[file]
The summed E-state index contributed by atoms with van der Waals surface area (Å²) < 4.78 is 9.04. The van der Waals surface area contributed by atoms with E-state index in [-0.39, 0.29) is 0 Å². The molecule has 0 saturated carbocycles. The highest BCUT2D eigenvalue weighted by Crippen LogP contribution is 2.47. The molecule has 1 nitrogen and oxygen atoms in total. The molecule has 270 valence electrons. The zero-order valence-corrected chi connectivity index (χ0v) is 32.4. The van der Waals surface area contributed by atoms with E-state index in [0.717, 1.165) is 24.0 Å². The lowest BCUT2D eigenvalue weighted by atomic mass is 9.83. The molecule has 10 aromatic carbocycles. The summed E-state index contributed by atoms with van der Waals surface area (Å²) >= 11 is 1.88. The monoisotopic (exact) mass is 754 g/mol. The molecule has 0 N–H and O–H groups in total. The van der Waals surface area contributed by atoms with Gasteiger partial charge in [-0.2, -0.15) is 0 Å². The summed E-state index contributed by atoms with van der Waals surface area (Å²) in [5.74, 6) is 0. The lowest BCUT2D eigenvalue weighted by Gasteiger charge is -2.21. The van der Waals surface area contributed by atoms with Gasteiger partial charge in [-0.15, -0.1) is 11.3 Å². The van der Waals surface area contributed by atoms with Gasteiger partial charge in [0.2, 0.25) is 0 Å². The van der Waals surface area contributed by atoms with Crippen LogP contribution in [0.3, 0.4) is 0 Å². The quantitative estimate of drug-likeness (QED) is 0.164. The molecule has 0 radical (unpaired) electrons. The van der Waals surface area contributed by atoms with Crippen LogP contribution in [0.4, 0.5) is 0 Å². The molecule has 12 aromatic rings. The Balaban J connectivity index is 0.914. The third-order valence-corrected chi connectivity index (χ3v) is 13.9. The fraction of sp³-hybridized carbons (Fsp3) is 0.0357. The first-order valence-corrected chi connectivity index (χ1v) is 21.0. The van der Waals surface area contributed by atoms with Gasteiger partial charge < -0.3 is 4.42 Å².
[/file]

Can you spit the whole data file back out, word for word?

The summed E-state index contributed by atoms with van der Waals surface area (Å²) < 4.78 is 9.04. The van der Waals surface area contributed by atoms with E-state index in [-0.39, 0.29) is 0 Å². The molecule has 0 saturated carbocycles. The highest BCUT2D eigenvalue weighted by Crippen LogP contribution is 2.47. The molecule has 1 nitrogen and oxygen atoms in total. The molecule has 270 valence electrons. The zero-order valence-corrected chi connectivity index (χ0v) is 32.4. The van der Waals surface area contributed by atoms with E-state index in [0.717, 1.165) is 24.0 Å². The lowest BCUT2D eigenvalue weighted by atomic mass is 9.83. The molecule has 10 aromatic carbocycles. The summed E-state index contributed by atoms with van der Waals surface area (Å²) >= 11 is 1.88. The monoisotopic (exact) mass is 754 g/mol. The molecule has 0 N–H and O–H groups in total. The van der Waals surface area contributed by atoms with Gasteiger partial charge in [-0.2, -0.15) is 0 Å². The summed E-state index contributed by atoms with van der Waals surface area (Å²) in [5.74, 6) is 0. The lowest BCUT2D eigenvalue weighted by Gasteiger charge is -2.21. The van der Waals surface area contributed by atoms with Gasteiger partial charge in [-0.15, -0.1) is 11.3 Å². The van der Waals surface area contributed by atoms with Gasteiger partial charge in [0.2, 0.25) is 0 Å². The van der Waals surface area contributed by atoms with Crippen LogP contribution in [0.3, 0.4) is 0 Å². The quantitative estimate of drug-likeness (QED) is 0.164. The molecule has 0 radical (unpaired) electrons. The van der Waals surface area contributed by atoms with Crippen LogP contribution in [0.4, 0.5) is 0 Å². The molecule has 12 aromatic rings. The Balaban J connectivity index is 0.914. The third-order valence-corrected chi connectivity index (χ3v) is 13.9. The fraction of sp³-hybridized carbons (Fsp3) is 0.0357. The first-order valence-corrected chi connectivity index (χ1v) is 21.0. The van der Waals surface area contributed by atoms with Gasteiger partial charge < -0.3 is 4.42 Å².